1. Free way to get Goljan Pathology Lectures - try searching as much as possible the internet. Most of the links are posted on rapidshare - so it might be a good idea to search for Goljan and rapidshare... If you are lucky and find the goljan download link -congratulations!!!

2. You can also obtain Goljan lectures by paying a small fee. For really small fee you can get the full set of Goljan Audio Lectures on Pathology, Goljan High-Yield Pathology Notes and Goljan Pathology Slides...

The small fee is just $16.99

Try here if you think that you can afford spending $16.99 and get them within next 10 minutes.

Monday, April 23, 2007

Advise how to improve your usmle step 1 result

I finished Step 1 a few months ago. My score was–99-- (I could not believe it when I was holding the card and I almost fainted).

I used so many resources for my study, but I have to say that KAPLAN IS THE BEST. I was working as a salesman, for a few months before I decided finally to stay home and study (of course I had some money saved aside at the time).

When I started to study, I though that getting over 85 is just a dream but I made it all the way to 99. It’s all about the resources that you use and the amount of concentration that you have when you sit down on your desk and study. If you want to score over 90 you will do it, but if you just want to pass, your score will be around the passing limit.

As much adrenaline as you have in your body when you sit down to study, as much added points to your score you will get.

Here is the list of my study materials:

1--Kaplan preparation center video lectures (about 194 hours) and it’s the latest edition in the center as of May 2005. I have to tell you that I would never have gotten this score without these video lectures.

2--Kaplan notes scanned on the external hard disc (2002 Edition and it has no markings). These notes helped my so much especially the few days before the test when I needed to review each subject in just one day.

3--A complete set of underground clinical vignettes. Understanding the clinical applications of Step 1 has helped me to read the questions on the test so quickly and even expect what they are asking me before reading the final part.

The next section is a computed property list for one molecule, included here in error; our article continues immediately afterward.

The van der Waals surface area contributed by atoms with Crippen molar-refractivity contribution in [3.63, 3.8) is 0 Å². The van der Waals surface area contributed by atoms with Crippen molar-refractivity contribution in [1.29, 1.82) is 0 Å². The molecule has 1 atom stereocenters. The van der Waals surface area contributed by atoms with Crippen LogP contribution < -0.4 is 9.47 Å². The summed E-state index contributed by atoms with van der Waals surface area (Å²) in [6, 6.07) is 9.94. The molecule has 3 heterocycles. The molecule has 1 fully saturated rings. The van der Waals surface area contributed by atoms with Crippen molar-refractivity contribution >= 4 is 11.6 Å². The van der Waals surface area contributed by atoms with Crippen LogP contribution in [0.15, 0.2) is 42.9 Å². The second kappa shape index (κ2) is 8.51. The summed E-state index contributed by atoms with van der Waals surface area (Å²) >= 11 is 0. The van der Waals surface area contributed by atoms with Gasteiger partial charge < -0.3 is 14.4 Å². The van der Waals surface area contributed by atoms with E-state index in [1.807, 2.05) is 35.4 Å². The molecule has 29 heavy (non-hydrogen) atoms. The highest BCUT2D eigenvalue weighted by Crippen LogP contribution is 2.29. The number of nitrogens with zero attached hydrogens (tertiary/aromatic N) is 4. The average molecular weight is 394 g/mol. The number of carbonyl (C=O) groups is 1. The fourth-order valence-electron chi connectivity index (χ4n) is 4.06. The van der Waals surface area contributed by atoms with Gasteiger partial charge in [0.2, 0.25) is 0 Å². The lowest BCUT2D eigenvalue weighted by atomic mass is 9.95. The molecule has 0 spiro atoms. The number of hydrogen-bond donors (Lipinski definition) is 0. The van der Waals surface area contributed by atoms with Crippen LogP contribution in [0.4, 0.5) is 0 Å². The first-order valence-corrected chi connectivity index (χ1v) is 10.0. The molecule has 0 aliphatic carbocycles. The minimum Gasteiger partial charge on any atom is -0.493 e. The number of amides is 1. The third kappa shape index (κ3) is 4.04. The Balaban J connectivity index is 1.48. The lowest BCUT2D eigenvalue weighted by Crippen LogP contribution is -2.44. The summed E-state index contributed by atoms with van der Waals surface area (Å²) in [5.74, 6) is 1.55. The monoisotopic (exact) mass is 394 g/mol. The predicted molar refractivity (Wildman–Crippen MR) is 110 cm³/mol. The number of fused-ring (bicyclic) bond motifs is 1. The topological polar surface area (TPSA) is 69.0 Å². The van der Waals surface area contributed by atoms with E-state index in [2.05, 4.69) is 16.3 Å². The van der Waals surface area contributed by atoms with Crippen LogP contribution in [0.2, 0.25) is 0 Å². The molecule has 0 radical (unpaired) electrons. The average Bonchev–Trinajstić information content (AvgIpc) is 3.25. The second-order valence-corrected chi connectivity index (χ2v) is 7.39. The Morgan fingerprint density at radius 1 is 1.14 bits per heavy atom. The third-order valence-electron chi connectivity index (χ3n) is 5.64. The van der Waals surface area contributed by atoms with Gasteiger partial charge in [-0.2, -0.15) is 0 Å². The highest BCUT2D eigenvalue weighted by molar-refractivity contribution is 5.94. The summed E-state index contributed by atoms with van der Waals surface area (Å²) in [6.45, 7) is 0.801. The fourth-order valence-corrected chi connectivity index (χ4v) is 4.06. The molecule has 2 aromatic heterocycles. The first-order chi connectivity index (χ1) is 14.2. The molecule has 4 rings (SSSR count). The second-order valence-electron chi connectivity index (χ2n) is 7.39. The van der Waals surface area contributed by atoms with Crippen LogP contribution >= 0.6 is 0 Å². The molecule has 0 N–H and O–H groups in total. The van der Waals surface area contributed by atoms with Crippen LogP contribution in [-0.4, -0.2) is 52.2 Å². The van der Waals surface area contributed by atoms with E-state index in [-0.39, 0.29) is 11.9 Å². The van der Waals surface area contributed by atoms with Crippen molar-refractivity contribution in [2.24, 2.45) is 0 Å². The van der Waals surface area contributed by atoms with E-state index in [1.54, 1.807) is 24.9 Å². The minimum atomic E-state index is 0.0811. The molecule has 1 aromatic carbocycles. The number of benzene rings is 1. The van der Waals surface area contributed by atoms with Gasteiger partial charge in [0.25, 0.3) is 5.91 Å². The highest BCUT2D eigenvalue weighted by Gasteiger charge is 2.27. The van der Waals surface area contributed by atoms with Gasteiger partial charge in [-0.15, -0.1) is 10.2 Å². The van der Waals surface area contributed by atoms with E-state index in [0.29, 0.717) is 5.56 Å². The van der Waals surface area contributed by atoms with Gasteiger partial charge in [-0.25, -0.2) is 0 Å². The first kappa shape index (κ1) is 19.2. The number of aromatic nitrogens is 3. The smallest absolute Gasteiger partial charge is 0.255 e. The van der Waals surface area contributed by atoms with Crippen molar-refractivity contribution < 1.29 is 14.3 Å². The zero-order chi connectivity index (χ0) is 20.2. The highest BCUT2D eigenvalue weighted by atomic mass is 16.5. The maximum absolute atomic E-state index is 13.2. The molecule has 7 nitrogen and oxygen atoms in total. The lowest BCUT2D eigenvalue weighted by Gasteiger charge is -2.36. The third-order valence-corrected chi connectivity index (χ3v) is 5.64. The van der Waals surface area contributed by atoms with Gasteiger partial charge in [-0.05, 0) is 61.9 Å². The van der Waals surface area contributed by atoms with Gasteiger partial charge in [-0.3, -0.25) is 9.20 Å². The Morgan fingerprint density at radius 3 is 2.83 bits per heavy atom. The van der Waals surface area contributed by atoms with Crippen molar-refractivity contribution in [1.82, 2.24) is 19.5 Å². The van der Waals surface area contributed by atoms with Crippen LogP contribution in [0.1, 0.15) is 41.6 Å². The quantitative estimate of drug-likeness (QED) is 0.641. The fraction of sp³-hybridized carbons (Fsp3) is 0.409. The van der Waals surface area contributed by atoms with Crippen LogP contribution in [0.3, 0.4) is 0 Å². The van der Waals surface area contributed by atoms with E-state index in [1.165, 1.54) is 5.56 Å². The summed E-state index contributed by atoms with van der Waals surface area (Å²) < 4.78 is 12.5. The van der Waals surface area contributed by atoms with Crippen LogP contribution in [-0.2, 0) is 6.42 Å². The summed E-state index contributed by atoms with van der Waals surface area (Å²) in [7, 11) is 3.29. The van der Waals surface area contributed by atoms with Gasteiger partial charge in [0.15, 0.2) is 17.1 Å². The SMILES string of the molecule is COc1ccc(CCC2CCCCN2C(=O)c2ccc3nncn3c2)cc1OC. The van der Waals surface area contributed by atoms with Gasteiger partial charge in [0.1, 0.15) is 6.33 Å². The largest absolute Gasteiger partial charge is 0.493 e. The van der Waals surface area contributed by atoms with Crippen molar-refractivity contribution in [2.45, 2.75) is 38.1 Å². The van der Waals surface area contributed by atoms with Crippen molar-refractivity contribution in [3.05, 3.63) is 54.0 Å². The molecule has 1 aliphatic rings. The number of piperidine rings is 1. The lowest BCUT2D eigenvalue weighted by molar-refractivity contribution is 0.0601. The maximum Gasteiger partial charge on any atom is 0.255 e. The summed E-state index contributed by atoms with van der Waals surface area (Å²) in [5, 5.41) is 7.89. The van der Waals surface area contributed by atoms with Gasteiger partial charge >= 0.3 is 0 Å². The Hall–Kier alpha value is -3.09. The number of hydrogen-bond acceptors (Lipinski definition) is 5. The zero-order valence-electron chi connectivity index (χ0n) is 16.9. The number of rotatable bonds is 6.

4--Dr. Goljan Notes and high yields facts and Pathology slides (all scanned on the hard disc). Dr. Goljan is the father of Pathology preparation for step 1 and his stuff is a must if you want to score high.

5-Kaplan Pathology library organized in body systems (I saw a lot of slides and picture on my test).

6--Kaplan Webpreparation with their own notes.

7--Pharmacology, Pathology and genetics live audio lecture recorded from Kaplan live lectures. I had these tapes from one of my friends who finished his step 1 and scored 94 and he encouraged me to use them if I want to ace these topics on the test and he was absolutely right.

8--One CD with more than 3500 questions in Pathology. It made Pathology for me like the air I breath.

9--My own tips and remembered high yield facts and topics that I personally saw on the test. I wrote down more than 2500 topics and tips the week right after the test.

10--Kaplan Qbank in Microsoft word format. ( AGAIN KAPLAN IS THE BEST)

11-NMS software for step 1 (6th Edition).

12—A Complete set of Rapid review CD’s (more than 3500 questions arranged by the subject).

13—Kaplan IV bank.

14—Pre-test books (only Biochemistry, genetics, Pathology and neuroscience).

15—More than 10,000 questions and tips remembered by other students that I used to concentrate on what to study.

16—Board simulator software for step 1.

17—Mnemonics that help you remember the hard to remember facts.

18—Some diagrams, charts and flash cards, I personally made during my 9 months study.

19_Gold standard audio review CD’s (55 CD’s) for step 1 (complete). I have used these CD’s during my exercise in the Gym and in other times when I was so saturated and bored from studying and needed a different format of studying.

20—Pass program notes (over 200 pages of tips, high yields, and high lights) it took me just 4 days to read all over these great material and I would say that it added at least 3-5 points to my score.

20__More stuff that I have prepared myself over the months during the time I was studying and even after I have finished my exam and before the results came in the mail. cheers

USMLE Step 1 Advice

What you NEED to have:

1) QBank, 2) First Aid, 3) BRS or other relatively high yield review books for most, if not all subjects. 4) BRS Micro Flash Cards and Clinical Micro Made Ridiculously Simple


“You spend 20% of your time learning 80% of the material.” - Dr. Wiese